Astrophysicist lecturer joins politicians for a week in Westminster
A University of Central Lancashire (UCLan) scientist is trading her lab coat for legislation as she meets with parliamentarians and civil servants in Westminster this week as part of a unique pairing scheme run by the Royal Society - the UK’s national academy of science, with support from the Government Office for Science.
Dr Megan Argo, from UCLan’s Jeremiah Horrocks Institute for Mathematics, Physics and Astronomy, will pair with Chris Green, MP for Bolton West, and civil servants so that they can learn about each other’s worlds and explore how research findings can inform policy making.
In Westminster, all scientists taking part in the scheme will shadow a civil servant or parliamentarian. Dr Argo, who specialises in radio astronomy and has worked with some of the best radio telescopes around the world, will also attend seminars and panel discussions about how evidence is used in policy making and take part in a mock Select Committee.
The visit will provide scientists with a behind the scenes insight into how policy is formed and how they can share their expertise with policy makers. It will offer parliamentarians and civil servants the opportunity to investigate the science behind their decisions and enhance their access to scientific evidence.
Post Brexit, I think it’s important that we scientists are able to speak directly to the government about our work and the impact future policies may have.It’s a great opportunity for me to share my views and hopefully establish an open dialogue.
Dr Argo, who is also a science communicator and gives talks and lectures to schools around the country, commented: “Scientists work very much in an international environment and in radio astronomy we have an open skies policy so that telescopes from around the world can communicate and collaborate with each other. Post Brexit, I think it’s important that we scientists are able to speak directly to the government about our work and the impact future policies may have. It’s a great opportunity for me to share my views and hopefully establish an open dialogue with Westminster.”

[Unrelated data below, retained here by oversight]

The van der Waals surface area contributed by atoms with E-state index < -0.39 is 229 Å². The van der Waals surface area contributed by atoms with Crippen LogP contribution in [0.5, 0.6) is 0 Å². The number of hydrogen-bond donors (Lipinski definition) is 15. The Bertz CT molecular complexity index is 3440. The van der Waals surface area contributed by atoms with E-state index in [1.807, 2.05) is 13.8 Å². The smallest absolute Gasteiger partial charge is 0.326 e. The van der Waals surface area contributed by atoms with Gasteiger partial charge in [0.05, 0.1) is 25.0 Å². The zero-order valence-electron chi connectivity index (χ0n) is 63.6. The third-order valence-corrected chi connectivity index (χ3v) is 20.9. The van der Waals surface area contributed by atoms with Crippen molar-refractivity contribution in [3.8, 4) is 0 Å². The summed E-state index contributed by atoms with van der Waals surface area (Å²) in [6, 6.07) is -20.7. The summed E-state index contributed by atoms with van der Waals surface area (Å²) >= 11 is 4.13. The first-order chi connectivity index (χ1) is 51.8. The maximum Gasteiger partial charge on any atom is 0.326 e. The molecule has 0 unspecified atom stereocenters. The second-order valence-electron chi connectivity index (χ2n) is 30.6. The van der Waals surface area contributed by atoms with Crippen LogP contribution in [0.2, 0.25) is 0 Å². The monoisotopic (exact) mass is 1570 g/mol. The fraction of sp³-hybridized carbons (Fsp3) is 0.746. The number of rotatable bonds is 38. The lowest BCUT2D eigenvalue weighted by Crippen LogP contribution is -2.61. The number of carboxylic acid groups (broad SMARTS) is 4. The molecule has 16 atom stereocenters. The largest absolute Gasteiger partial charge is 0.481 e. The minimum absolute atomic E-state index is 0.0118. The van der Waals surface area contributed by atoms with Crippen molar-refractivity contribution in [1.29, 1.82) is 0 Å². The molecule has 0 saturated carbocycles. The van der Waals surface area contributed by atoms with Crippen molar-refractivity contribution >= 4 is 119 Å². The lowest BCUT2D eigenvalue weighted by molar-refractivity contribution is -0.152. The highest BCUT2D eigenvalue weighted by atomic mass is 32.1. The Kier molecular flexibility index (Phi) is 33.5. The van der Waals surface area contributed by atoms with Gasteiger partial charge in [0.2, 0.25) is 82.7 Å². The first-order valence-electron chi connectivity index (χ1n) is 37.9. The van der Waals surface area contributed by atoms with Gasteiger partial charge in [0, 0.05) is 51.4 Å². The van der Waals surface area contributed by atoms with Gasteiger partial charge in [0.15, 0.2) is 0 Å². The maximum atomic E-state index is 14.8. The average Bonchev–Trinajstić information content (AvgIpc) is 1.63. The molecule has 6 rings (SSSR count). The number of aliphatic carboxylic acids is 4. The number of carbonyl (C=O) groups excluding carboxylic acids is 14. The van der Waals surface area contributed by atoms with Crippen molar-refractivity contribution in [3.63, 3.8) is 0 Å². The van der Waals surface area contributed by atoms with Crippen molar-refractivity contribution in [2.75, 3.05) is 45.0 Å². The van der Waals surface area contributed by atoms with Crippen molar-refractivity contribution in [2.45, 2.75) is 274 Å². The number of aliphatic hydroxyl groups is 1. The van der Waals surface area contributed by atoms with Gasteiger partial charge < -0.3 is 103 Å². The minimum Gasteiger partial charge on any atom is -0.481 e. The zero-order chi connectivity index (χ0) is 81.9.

Chris Green, MP for Bolton West, said: “The Royal Society's pairing scheme is a fantastic opportunity to increase awareness about the work of Parliament and also for parliamentarians to understand more about science.
“I’m very pleased to welcome Dr Argo to Parliament and I'm already looking forward to my return visit to UCLan next year.”
Parliamentarians participating this year include three government ministers: Nicola Blackwood MP, Parliamentary Under Secretary of State for Public Health and Innovation; Sir Alan Duncan MP, Minister of State for Europe and the Americas at the Foreign & Commonwealth Office; and Rory Stewart MP, Minister of State for International Development. Six Shadow Ministers are also taking part in the scheme including Rachael Maskell MP, Shadow Secretary of State for the Department for Environment, Food and Rural Affairs and Clive Lewis MP, Shadow Secretary of State for Business, Energy and Industrial Strategy.
Scientists taking part are drawn from universities across the UK and institutions such as the Francis Crick Institute, the Royal Botanic Gardens, Kew, Natural History Museum and Rothamstead Research.
By working closely with the research community on their doorstep, UK decision-makers can draw on the best innovative thinking around the world to inform their policymaking.
The week will begin with a reception in parliament where Professor Brian Cox OBE, FRS, will explain why policy makers and researchers must work together to ensure the UK’s excellent science is used to improve people’s lives and tackle global challenges.
The Royal Society’s pairing scheme, which started in 2001, aims to build bridges between parliamentarians and some of the best scientists in the UK. After the week in Westminster the scheme will continue as parliamentarians and civil servants don their lab coats when they visit their scientist partners in their labs next year.
Sir Venki Ramakrishnan, President of the Royal Society said: “Expert input can help decision-makers to respond to unpredictable, global challenges like pandemics as well as the more everyday problems like how to provide affordable care for an ageing population. By working closely with the research community on their doorstep, UK decision-makers can draw on the best innovative thinking around the world to inform their policymaking.
“The Royal Society pairing scheme, now in its 16th year, gives parliamentarians, civil servants and scientists the chance to build long-term relationships to ensure that excellent research and innovation taking place in the UK is used to improve people's lives.”